Posted by johncodie on 2/17/04
You can count on alot of pools being drained down to refill
with fresh water to limit the amounts of nitrates that are
full of copper. With the restrictions of what the EPA is
allowing to-date in pool fungacides that work poorly, we can
count on more drainage and fresh starts. Anyone in the
sunshine state got any idea on how many thousands of pool
water gets pumped into the environment. Although we pay for
the treatment here in the purchase price for the water, there
are currently no requirement to drain to treatment facility.
I understand that is all but going to start being required by
the municpalities in the near term. I can attest to the
green slime being resistant to the cu. It took a supper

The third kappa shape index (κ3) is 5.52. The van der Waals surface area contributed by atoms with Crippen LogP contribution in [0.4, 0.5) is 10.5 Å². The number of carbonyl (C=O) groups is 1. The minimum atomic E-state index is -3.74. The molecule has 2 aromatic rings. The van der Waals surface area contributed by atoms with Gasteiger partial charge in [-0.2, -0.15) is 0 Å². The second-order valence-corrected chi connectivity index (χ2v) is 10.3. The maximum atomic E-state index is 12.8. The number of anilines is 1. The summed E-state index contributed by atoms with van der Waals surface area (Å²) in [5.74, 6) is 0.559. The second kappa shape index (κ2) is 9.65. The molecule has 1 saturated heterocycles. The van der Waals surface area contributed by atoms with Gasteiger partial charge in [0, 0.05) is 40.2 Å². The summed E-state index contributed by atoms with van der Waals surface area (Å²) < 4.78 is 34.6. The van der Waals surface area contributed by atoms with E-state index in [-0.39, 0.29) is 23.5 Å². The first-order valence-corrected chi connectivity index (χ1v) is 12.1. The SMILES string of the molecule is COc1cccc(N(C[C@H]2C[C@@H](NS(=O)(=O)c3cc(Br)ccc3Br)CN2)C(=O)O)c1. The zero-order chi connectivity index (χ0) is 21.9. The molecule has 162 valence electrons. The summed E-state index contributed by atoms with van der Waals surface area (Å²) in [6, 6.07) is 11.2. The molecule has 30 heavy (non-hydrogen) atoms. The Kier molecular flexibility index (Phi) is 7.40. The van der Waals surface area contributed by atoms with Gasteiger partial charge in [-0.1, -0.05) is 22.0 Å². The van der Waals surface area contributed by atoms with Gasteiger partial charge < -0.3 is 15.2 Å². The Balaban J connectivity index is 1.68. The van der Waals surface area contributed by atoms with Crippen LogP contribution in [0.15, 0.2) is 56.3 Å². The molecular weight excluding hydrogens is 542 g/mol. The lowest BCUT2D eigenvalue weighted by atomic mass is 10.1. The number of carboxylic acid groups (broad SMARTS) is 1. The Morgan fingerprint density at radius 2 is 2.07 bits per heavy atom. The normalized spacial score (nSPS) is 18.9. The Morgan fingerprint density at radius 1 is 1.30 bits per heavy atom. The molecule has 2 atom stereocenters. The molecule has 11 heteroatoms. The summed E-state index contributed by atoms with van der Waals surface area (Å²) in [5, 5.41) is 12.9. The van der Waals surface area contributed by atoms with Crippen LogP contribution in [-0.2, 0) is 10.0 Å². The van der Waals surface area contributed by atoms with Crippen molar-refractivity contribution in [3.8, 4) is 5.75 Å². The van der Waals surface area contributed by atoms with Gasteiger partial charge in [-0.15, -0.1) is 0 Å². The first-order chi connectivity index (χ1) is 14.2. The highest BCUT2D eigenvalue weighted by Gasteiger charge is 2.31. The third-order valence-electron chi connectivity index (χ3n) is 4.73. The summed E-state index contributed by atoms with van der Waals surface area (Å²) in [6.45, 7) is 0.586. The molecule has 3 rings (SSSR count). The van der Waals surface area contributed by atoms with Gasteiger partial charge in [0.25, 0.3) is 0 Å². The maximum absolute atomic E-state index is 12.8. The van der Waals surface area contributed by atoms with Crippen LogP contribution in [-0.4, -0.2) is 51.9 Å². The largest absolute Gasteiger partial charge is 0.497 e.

shock clorination just to get it burned out. Nothing works
right without a balanced ph either.
On 2/17/04, ff wrote:
> Recently, the Orlando Sentinel reported on experiments
> inspired by a presentation in Florida by Dr. Shoemaker.
> Cyanobacteria, a major problem now for several years
> throughout the state, and elsewhere, is resistant to Cu
> according to Dr. Shoemaker. The experiments conducted
> here locally, proved this to be the case. Cu added to
> water containing cyanobacteria, resulted in a population
> explosion. (note:Cu not uncommon in fungicides/anti-
> Any Cu available, as in condensing coils, for growth of
> the highly toxic cyanobacteria? UF and others also found
> cyanobacteia thriving in, well, let's say non-aquatic
> environments. Also pseudomonas, fusarium, stachy...
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